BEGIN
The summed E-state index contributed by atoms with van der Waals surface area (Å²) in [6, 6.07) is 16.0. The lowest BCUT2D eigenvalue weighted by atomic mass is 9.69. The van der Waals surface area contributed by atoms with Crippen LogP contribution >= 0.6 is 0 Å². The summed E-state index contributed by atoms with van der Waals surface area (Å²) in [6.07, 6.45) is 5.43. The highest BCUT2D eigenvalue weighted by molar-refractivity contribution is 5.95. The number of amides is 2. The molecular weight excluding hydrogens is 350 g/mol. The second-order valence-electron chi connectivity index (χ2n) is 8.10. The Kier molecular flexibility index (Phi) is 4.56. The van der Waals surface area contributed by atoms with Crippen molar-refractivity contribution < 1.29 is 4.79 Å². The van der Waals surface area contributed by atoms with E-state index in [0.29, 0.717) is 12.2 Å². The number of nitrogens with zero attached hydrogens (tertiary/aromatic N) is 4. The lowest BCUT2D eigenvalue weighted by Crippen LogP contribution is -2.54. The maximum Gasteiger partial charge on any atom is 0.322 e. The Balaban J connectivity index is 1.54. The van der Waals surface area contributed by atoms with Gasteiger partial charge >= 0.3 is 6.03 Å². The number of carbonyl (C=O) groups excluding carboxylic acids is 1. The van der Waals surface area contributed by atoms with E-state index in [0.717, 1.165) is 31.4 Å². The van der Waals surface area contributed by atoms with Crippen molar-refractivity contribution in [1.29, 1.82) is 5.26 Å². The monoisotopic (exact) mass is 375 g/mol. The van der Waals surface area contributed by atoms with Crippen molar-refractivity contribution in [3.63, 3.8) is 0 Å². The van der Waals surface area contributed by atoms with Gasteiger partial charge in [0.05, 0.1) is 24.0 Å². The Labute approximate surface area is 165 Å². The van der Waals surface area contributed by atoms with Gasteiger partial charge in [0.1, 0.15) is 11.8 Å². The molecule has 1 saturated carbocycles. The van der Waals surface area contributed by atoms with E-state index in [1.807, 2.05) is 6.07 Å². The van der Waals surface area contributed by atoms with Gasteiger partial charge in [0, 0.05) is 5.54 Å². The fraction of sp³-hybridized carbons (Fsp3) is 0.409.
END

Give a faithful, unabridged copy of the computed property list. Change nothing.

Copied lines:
The summed E-state index contributed by atoms with van der Waals surface area (Å²) in [6, 6.07) is 16.0. The lowest BCUT2D eigenvalue weighted by atomic mass is 9.69. The van der Waals surface area contributed by atoms with Crippen LogP contribution >= 0.6 is 0 Å². The summed E-state index contributed by atoms with van der Waals surface area (Å²) in [6.07, 6.45) is 5.43. The highest BCUT2D eigenvalue weighted by molar-refractivity contribution is 5.95. The number of amides is 2. The molecular weight excluding hydrogens is 350 g/mol. The second-order valence-electron chi connectivity index (χ2n) is 8.10. The Kier molecular flexibility index (Phi) is 4.56. The van der Waals surface area contributed by atoms with Crippen molar-refractivity contribution < 1.29 is 4.79 Å². The van der Waals surface area contributed by atoms with E-state index in [0.29, 0.717) is 12.2 Å². The number of nitrogens with zero attached hydrogens (tertiary/aromatic N) is 4. The lowest BCUT2D eigenvalue weighted by Crippen LogP contribution is -2.54. The maximum Gasteiger partial charge on any atom is 0.322 e. The Balaban J connectivity index is 1.54. The van der Waals surface area contributed by atoms with Gasteiger partial charge >= 0.3 is 6.03 Å². The number of carbonyl (C=O) groups excluding carboxylic acids is 1. The van der Waals surface area contributed by atoms with E-state index in [0.717, 1.165) is 31.4 Å². The van der Waals surface area contributed by atoms with Crippen molar-refractivity contribution in [1.29, 1.82) is 5.26 Å². The monoisotopic (exact) mass is 375 g/mol. The van der Waals surface area contributed by atoms with Crippen molar-refractivity contribution in [3.63, 3.8) is 0 Å². The van der Waals surface area contributed by atoms with Gasteiger partial charge in [0.05, 0.1) is 24.0 Å². The Labute approximate surface area is 165 Å². The van der Waals surface area contributed by atoms with Gasteiger partial charge in [0.1, 0.15) is 11.8 Å². The molecule has 1 saturated carbocycles. The van der Waals surface area contributed by atoms with E-state index in [1.807, 2.05) is 6.07 Å². The van der Waals surface area contributed by atoms with Gasteiger partial charge in [0, 0.05) is 5.54 Å². The fraction of sp³-hybridized carbons (Fsp3) is 0.409.